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In the following quote, Chalmers explains how a territorial establishment, where parish missions bring the Gospel to every home and hearth, is a double blessing. Even if few souls are saved, the social and moral impact of the Gospel effort leavens the lump:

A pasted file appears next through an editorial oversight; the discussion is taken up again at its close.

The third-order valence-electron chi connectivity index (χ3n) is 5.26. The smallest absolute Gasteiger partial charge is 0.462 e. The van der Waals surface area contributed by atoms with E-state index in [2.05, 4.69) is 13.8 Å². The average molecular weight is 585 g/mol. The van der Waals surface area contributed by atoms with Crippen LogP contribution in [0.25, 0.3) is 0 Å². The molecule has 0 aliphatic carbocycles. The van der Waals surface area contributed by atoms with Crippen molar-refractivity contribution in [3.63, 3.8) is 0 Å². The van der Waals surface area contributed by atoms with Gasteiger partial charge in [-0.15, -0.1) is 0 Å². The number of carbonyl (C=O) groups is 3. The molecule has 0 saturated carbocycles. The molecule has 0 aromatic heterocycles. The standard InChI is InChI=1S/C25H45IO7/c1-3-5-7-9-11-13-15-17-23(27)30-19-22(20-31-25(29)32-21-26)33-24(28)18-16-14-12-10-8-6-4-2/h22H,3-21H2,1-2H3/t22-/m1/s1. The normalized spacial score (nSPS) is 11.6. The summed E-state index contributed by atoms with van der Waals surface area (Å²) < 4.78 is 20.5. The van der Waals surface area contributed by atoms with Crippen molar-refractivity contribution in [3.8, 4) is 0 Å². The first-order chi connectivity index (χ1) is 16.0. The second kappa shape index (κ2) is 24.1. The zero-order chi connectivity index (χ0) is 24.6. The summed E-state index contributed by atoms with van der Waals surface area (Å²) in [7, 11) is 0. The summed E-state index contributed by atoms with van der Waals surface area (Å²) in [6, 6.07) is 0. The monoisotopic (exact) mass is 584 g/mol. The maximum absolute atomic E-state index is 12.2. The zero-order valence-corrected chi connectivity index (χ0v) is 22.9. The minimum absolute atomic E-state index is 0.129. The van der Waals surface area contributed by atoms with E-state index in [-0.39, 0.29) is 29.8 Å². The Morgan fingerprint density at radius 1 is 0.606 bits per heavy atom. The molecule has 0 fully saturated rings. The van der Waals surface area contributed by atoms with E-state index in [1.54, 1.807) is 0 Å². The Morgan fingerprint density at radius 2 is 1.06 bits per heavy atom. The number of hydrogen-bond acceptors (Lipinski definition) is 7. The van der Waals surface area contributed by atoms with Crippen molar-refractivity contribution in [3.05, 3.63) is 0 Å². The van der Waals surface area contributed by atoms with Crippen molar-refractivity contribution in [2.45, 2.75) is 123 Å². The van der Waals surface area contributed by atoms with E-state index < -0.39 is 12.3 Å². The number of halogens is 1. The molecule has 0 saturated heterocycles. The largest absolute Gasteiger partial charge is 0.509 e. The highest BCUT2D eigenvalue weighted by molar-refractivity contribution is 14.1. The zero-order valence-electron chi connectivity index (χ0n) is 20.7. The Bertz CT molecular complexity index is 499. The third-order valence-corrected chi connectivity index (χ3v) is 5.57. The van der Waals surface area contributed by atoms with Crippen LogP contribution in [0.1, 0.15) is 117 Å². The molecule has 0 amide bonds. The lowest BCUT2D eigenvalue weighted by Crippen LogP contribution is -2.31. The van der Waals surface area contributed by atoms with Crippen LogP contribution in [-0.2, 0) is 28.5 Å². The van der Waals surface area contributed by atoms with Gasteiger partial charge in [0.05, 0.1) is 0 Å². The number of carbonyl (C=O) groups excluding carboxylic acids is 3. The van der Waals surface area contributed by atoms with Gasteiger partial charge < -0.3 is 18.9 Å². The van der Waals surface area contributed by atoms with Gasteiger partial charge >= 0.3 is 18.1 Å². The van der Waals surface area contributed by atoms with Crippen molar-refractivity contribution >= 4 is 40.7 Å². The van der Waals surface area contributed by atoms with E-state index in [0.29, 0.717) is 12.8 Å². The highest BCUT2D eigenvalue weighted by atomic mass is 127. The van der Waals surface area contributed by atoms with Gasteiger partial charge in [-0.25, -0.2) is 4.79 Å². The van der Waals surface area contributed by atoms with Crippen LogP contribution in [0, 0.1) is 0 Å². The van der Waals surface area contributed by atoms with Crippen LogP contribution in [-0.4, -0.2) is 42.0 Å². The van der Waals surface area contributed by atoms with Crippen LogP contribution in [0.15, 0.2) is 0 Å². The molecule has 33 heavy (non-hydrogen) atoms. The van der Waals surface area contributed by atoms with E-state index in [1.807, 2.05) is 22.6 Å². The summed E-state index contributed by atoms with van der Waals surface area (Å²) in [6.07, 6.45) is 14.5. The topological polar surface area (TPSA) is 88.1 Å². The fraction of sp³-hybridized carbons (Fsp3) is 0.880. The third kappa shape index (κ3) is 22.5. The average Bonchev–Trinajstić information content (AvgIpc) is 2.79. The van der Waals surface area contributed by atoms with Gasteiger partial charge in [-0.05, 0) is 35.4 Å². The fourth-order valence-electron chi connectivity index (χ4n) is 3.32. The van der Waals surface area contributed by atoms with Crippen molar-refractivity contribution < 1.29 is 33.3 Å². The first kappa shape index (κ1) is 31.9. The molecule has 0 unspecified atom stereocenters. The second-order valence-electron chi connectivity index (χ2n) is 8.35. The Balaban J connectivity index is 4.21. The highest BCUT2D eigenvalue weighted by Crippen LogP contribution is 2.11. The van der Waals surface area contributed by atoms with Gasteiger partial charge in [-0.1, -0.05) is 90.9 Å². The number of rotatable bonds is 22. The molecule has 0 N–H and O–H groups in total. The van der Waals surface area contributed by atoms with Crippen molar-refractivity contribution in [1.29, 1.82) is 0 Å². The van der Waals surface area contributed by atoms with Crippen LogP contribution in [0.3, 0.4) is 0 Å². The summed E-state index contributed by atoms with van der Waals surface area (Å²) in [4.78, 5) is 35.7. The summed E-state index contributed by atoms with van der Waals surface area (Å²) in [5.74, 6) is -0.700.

“And perhaps it will give in your eyes less of a Utopian, and more of an experimental character, to our anticipations of a result so general—if we ask you to consider the just observation of Mr. Wilberforce, on the effect of Christianity even beyond the circle of its own proper and genuine disciples. It elevates the general standard of morals, in every country or neighbourhood which it enters. Even though it should but spiritualize the few, it civilizes the many. Over and above its direct influence on those whom it converts, it has, through the medium of their example and their virtues, a reflex or secondary influence on the families of every little vicinity around them-insomuch that the sanctities and the extraordinary graces of a small number, with the influence of a purifying and preserving salt on the general mass, tell, by a certain overawing power, in restraining the profligacies, and so in raising the character for decency and morals of society at large. This will be remarkably seen in any parish that is under a reclaiming process from the out-fields of heathenism, if the experiment be but well and vigorously conducted. We do not say that the minister will Christianize all; or that he will introduce the worship of God, the voice of psalms, into every family. But the melody that is heard in the habitations of the righteous, will have a certain softening and subduing effect on the inmates of other habitations; and it will be found no romance, but in strict accordance with the realities of human nature, if-by means of his schools and of his other parochial institutes, and (of no small account either) if, by means of his own frequent and various intercourse with the people, and the dignifying effect upon all the householders of their personal acquaintance with the clergyman, and of the personal cognizance which he takes of them and of their families—he mollifies, and to a very great degree, the general aspect of that parochial community over which he presides ; and bequeaths to​ his successors a far blander and better generation, than he had to encounter himself at the outset of his great undertaking” (Works 14:334-335)